LORDI – Recordead Live – Sextourcism in Z7

LORDI - Recordead Live – Sextourcism in Z7
  • 7.5/10
    LORDI - Recordead Live – Sextourcism in Z7 - 7.5/10


Label: AFM Records
Release date: July 26, 2019

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It’s singularly difficult to resist beginning this review without writing “Oh Lordy it’s Lordi – a sentiment that will not be lost on anyone who remembers their breakthrough performance at the 2006 Eurovision Song Contest.

And now they’re back, sporting the usual Gaston Leroux inspired collection of horror masks and a live album that brings together some of their most feted tunes.

This collection was recorded in Prattein, Switzerland during their tastefully-titled Sextourcism dates (the tour names the band rejected must have been mind-boggling) and bar some stage chatter, it’s a warts and all performance of the evening’s entertainment.

So how does it fare? Well, those people not particularly invested in this kind of pseudo-gothic monster metal will still find something to enjoy in the clarity and balance of the recording. Songs like “Blood Red Sandman” and “She’s A Demon” (yes, really) sound thunderous without losing their definition, and even the symphonic elements work well in the mix. This is not the awkward “fish with feathers” approach of bands of yore (yes Metallica, Deep Purple et al. this is directed at your dusty back catalogue); the different elements are woven together well and manage to rise above the buckets of comedy gloss.

Particular highlights include the synth brass powered “Rock Police” (where were they when Survivor released their best of?) and the Faustian payback at heart of “The Riff,” as entertaining a tribute to the enduring power of rock ‘n’ roll (“The grim reaper played guitar/his bony fingers cold and stiff”) since Saxon gave us “Live to Rock” a few years back.

Proceedings are rounded off with the marvellously silly “Hard Rock Hallelujah,” a song that asks listeners to bare their souls in time for “The Arockalypse.”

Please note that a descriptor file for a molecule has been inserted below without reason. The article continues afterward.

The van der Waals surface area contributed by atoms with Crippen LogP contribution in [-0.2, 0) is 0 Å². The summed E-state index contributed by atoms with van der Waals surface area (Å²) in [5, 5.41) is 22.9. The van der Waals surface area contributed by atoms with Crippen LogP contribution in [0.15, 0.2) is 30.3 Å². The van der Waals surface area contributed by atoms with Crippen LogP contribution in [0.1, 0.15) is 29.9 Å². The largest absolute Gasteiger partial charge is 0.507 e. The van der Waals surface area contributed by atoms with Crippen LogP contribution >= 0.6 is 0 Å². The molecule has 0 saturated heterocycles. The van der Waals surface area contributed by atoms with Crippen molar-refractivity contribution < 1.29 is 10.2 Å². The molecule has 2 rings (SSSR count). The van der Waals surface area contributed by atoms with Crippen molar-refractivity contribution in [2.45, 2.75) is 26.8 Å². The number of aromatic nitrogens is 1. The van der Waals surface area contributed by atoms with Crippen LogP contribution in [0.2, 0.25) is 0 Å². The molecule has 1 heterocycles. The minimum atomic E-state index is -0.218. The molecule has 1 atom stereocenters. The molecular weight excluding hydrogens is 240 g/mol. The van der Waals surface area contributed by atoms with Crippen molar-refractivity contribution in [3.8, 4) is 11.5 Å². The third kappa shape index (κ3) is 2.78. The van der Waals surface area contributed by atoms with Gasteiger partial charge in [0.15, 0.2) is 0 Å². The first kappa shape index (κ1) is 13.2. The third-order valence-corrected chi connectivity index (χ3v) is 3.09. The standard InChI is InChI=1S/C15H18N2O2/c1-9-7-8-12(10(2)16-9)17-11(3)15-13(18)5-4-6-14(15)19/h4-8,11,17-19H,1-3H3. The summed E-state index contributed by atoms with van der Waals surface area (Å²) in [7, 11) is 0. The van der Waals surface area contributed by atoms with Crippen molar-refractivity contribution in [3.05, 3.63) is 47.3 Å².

It would be fair to say that this album benefits from its distant connection to Alice Cooper and Kiss by way of Mercyful Fate and anyone else whose ever used the imagery of the graveyard to sell a record. That said, somehow its journey beyond parody seems to work in the manner of a garish t-shirt that’s spent years out of fashion but has a fighting chance of acceptance under the dubious banner of irony. However, to see it purely in those terms would be to deny the genuine craft and sense of fun that’s on display here.

Not just for the initiated!


  • Dan Whittle

    Daniel was a reviewer here at Metal Express Radio. He's been a music fan since his mother introduced him to the piano at the age of 5. That she introduced him is no real guide to whether he could play it, "as anyone who had the misfortune to hear my hamfisted plonking would readily testify," says Dan. Abandoning his nascent career as a pianist, he turned, instead, to listening to as many albums as he could lay his hands on. The first, halting steps, were of the novelty record variety; but gradually he found his niche. After a brief, abortive flirtation with indie, he heard Clutching at Straws by Marillion and that was it. These days his tastes are on the catholic side, but whiling away a few hours listening to ambitious guitar music (especially of the progressive variety) is still amongst his favorite activities.   Oh, and if anyone's wondering, he did learn the piano and the guitar in the end...

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